So in other words, as long as you keep the image open, and as long as you have access to those historical states, then you're safe. The only time you're not safe is if you do this number. Let's say I decide to grab those adjustment layers again, and throw 'em away. And then I go up to the close box and click on it, and Photoshop asks me, hey, do you want to save your changes? If I click on the Yes button or the Save button on a Mac, I'm in trouble. Then I do lose everything, because history is not saved along with the file. So, what I'm going to recommend to you, don't do that. I'll go ahead and cancel outta there.

And then, I'll make the deliberate decision whether to save my work or not. One more thing you should know: You've now got another degree of protection in the form of auto-saving. I'll go ahead and press Control+K, or Command+K on the Mac, in order to bring up the preferences dialog box. And then I'm going to switch over to file handling on the left-hand side, and notice this check box, automatically save recovery information every so often. What I recommend you do is switch it from 10 minutes to 5 minutes so you have more protection And then if you find that Photoshop is dragging performance-wise, then you can always up the number later. But I'd rather be protected than not.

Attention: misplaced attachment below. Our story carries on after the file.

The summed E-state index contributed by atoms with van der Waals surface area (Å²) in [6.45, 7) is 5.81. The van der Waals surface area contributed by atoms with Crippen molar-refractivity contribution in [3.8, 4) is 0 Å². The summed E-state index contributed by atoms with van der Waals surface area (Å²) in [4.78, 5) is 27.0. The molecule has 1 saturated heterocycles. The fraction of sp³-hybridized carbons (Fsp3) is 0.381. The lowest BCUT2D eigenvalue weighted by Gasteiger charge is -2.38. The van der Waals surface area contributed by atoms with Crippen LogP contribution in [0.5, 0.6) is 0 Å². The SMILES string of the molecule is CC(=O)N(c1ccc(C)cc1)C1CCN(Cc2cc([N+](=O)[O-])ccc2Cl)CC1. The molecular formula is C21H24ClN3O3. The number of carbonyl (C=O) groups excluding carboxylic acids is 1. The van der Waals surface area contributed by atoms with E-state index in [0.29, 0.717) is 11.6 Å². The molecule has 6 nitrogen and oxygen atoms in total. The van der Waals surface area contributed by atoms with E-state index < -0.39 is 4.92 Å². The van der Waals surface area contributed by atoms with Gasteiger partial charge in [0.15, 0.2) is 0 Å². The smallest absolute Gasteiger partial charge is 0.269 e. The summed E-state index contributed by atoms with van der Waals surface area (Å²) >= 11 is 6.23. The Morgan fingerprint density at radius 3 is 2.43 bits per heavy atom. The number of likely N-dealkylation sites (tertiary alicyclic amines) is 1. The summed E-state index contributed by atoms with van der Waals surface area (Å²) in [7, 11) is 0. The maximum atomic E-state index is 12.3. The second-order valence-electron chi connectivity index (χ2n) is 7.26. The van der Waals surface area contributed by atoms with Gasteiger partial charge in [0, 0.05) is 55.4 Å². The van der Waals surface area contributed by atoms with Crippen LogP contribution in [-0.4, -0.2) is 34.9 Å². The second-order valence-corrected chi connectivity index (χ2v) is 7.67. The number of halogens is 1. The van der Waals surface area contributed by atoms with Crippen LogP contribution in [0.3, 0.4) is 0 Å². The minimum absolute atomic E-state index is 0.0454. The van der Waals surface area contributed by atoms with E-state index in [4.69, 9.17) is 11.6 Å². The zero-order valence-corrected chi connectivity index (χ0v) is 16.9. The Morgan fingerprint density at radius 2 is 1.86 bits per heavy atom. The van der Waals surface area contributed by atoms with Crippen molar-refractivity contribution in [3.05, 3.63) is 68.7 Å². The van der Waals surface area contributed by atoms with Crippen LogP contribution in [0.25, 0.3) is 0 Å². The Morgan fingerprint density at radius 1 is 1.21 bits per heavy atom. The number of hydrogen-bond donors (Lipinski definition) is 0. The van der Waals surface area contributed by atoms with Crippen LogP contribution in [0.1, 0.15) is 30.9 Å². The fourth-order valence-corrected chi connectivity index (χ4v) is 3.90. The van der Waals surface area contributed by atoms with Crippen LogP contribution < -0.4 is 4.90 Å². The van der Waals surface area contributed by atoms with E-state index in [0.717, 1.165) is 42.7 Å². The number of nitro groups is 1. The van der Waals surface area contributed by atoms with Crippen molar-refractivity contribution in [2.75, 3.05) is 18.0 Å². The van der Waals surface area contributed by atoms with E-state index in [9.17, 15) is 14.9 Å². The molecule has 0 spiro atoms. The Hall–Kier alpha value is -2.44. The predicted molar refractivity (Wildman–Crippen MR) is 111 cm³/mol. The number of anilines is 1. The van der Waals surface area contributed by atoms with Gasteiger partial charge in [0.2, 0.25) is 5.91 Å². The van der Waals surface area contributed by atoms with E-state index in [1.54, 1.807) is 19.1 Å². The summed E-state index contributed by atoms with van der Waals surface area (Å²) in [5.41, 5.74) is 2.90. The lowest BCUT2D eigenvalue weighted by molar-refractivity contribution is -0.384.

And I've been working in the program for awhile now and have retrieved several files. Things that would have, otherwise, in the old days just absolutely been lost. It's totally great. It protects you from crashing, and the idea is, if the program does go down, the next time you launch it, you will see a recovered file open automatically. Now I'm going to go ahead and click OK in order to accept that change. So to recap, if you see an asterisk outside the parentheses, that means unsafe changes. If you accidentally safe a file, you may be able to still retrieve the original image from the history panel. Reverting an image is undo-able in Photoshop, and finally, you have Auto Save and Auto Recover in the event you crash.